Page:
for (uint16_t i = 0; i < maxscroll; i++) {

tft.vertScroll(0, maxscroll, i);


This code Scroll your screen. The Maxroll is the maximum height of your scrolling.




This code resets the screen.

Step 8: Drawing Lines


//drawFastVLine(int16_t x, int16_t y, int16_t h, uint16_t t)


//drawFastHLine(int16_t x, int16_t y, int16_t w, uint16_t t)


//drawLine(int16_t x0, int16_t y0, int16_t x1, int16_t y1, uint16_t t)

drawFastVLine function draws a vertical line that starts in x, y location, and its length is h pixel and its color is t.

drawFastHLine function draws a horizontal line that starts in x and y location and the length is w pixel and the color is t.

drawLine function draws a line that starts in xi and yi locationends is in xj and yj and the color is t.


for (uint16_t a=0; a<5; a++)

{ tft.drawFastVLine(x+a, y, h, t);}

for (uint16_t a=0; a<5; a++)

{ tft.drawFastHLine(x, y+a, w, t);}

for (uint16_t a=0; a<5; a++)

{ tft.drawLine(xi+a, yi, xj+a, yj, t);}

for (uint16_t a=0; a<5; a++)

{ tft.drawLine(xi, yi+a, xj, yj+a, t);}

These three blocks of code draw lines like the previous code with 5-pixel thickness.



//fillRect(int16_t x, int16_t y, int16_t w, int16_t h, uint16_t t)


//drawRect(int16_t x, int16_t y, int16_t w, int16_t h, uint16_t t)


//fillRoundRect (int16_t x, int16_t y, int16_t w, int16_t h, uint8_t R , uint16_t t)


//drawRoundRect(int16_t x, int16_t y, int16_t w, int16_t h, uint8_t R , uint16_t t)

fillRect function draws a filled rectangle in x and y location. w is width, h is height and t is color of the rextangle

drawRect function draws a rectangle in x and y location with w width and h height and t color.

fillRoundRect function draws a filled Rectangle with r radius round corners in x and y location and w width and h height and t color.

drawRoundRect function draws a Rectangle with r radius round corners in x and y location and w width and h height and t color.

Step 9: Drawing Circles

tft.drawCircle(x,y,r,t); //drawCircle(int16_t x, int16_t y, int16_t r, uint16_t t)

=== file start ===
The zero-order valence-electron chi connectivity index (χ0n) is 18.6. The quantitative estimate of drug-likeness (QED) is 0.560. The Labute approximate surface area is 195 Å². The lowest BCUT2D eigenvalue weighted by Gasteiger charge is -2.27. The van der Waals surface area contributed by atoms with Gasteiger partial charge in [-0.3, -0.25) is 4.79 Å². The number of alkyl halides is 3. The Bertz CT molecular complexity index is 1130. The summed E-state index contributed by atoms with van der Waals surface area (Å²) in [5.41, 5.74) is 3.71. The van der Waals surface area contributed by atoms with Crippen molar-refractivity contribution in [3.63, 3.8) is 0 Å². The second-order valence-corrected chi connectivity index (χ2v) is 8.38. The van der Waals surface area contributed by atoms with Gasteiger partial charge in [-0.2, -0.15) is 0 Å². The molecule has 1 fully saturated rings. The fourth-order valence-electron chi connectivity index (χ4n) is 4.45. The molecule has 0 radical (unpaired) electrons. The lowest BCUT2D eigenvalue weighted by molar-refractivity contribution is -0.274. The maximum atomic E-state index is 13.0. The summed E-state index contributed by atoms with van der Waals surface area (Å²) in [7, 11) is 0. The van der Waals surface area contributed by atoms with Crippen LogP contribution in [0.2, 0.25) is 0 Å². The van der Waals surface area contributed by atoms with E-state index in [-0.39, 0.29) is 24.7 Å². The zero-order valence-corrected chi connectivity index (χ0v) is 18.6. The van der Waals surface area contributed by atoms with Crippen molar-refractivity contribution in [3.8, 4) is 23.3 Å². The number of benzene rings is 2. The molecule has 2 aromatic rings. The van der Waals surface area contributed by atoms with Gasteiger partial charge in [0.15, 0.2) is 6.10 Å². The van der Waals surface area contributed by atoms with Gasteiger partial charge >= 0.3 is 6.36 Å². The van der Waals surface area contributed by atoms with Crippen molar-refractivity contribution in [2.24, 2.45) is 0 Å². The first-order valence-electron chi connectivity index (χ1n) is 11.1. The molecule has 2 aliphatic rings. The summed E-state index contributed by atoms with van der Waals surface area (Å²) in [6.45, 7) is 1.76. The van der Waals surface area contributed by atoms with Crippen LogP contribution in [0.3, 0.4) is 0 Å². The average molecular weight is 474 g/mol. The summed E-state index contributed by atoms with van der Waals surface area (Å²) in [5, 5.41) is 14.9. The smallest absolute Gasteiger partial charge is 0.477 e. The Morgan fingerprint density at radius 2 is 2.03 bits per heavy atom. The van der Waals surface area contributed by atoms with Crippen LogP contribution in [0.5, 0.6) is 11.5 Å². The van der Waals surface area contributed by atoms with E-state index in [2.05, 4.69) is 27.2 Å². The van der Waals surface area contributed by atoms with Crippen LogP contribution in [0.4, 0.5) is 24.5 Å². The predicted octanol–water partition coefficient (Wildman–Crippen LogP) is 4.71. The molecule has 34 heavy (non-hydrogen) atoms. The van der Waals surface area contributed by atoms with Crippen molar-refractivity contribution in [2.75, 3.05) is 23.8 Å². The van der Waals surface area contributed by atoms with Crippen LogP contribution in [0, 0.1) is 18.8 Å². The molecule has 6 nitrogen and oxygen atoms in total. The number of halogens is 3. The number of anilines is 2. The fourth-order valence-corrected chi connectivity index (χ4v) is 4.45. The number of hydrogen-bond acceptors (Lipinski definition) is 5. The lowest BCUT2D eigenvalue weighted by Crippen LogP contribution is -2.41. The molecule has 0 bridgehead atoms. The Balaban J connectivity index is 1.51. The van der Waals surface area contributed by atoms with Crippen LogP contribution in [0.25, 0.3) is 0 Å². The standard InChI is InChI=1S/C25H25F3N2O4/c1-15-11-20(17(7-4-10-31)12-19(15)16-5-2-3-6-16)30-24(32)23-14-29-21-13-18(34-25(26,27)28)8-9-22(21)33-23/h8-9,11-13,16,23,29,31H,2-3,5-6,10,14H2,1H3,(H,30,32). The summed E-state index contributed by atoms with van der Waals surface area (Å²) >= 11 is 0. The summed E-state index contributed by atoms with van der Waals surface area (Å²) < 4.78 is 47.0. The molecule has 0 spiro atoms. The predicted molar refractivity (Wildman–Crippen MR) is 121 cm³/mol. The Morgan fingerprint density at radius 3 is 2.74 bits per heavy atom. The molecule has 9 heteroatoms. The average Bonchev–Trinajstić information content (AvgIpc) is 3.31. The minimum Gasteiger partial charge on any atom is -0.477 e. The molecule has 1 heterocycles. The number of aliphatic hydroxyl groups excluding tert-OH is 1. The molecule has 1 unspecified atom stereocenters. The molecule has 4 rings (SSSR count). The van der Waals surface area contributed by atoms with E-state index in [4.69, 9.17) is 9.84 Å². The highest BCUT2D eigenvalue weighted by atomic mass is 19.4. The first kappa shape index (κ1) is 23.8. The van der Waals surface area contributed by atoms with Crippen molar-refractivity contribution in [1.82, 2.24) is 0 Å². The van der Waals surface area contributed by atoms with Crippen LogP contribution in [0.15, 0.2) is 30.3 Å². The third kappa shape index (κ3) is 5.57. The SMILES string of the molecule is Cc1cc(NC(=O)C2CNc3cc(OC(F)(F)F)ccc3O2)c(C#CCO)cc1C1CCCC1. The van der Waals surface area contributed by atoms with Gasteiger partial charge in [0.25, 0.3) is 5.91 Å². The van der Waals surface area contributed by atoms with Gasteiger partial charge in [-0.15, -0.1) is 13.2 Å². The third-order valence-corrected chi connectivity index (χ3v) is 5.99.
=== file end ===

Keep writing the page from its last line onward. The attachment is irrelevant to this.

tft.fillCircle(x,y,r,t); //fillCircle(int16_t x, int16_t y, int16_t r, uint16_t t)

drawCircle function draws a circle in x and y location and r radius and t color.

fillCircle function draws a filled circle in x and y location and r radius and t color.


for (int p = 0; p < 4000; p++)


j = 120 * (sin(PI * p / 2000));

i = 120 * (cos(PI * p / 2000));

j2 = 60 * (sin(PI * p / 2000));

i2 = 60 * (cos(PI * p / 2000));

tft.drawLine(i2 + 160, j2 + 160, i + 160, j + 160, col[n]);


By this code, you can draw an Arc. change the “for” between 0 and 4000.

Step 10: Drawing Triangles


//drawTriangle(int16_t x1, int16_t y1, int16_t x2, int16_t y2, int16_t x3, int16_t y3,// uint16_t t)


//fillTriangle(int16_t x1, int16_t y1, int16_t x2, int16_t y2, int16_t x3, int16_t y3,// uint16_t t)

drawTriangle function draws a triangle with three corner location x, y and z, and t color.

fillTriangle function draws a filled triangle with three corner location x, y and z, and t color.

Step 11: Displaying Text

tft.setCursor(x,y); //setCursor(int16_t x, int16_t y)

This code sets the cursor position to of x and y


tft.setTextColor(t); //setTextColor(uint16_t t)

tft.setTextColor(t,b); //setTextColor(uint16_t t, uint16_t b)

The first line sets the color of the text. Next line sets the color of text and its background.


tft.setTextSize(s); //setTextSize(uint8_t s)

This code sets the size of text by s. s is a number between 1 and 5.


tft.write(c); //write(uint8_t c)

This code displays a character.



The first function displays a string and moves the cursor to the next line.

The second function just displays the string.



//void showmsgXY(int x, int y, int sz, const GFXfont *f, const char *msg)

void showmsgXY(int x, int y, int sz, const GFXfont *f, const char *msg)

{ uint16_t x1, y1;

uint16_t wid, ht;


tft.setCursor(x, y);





This function changes the font of the text. You should add this function and font libraries.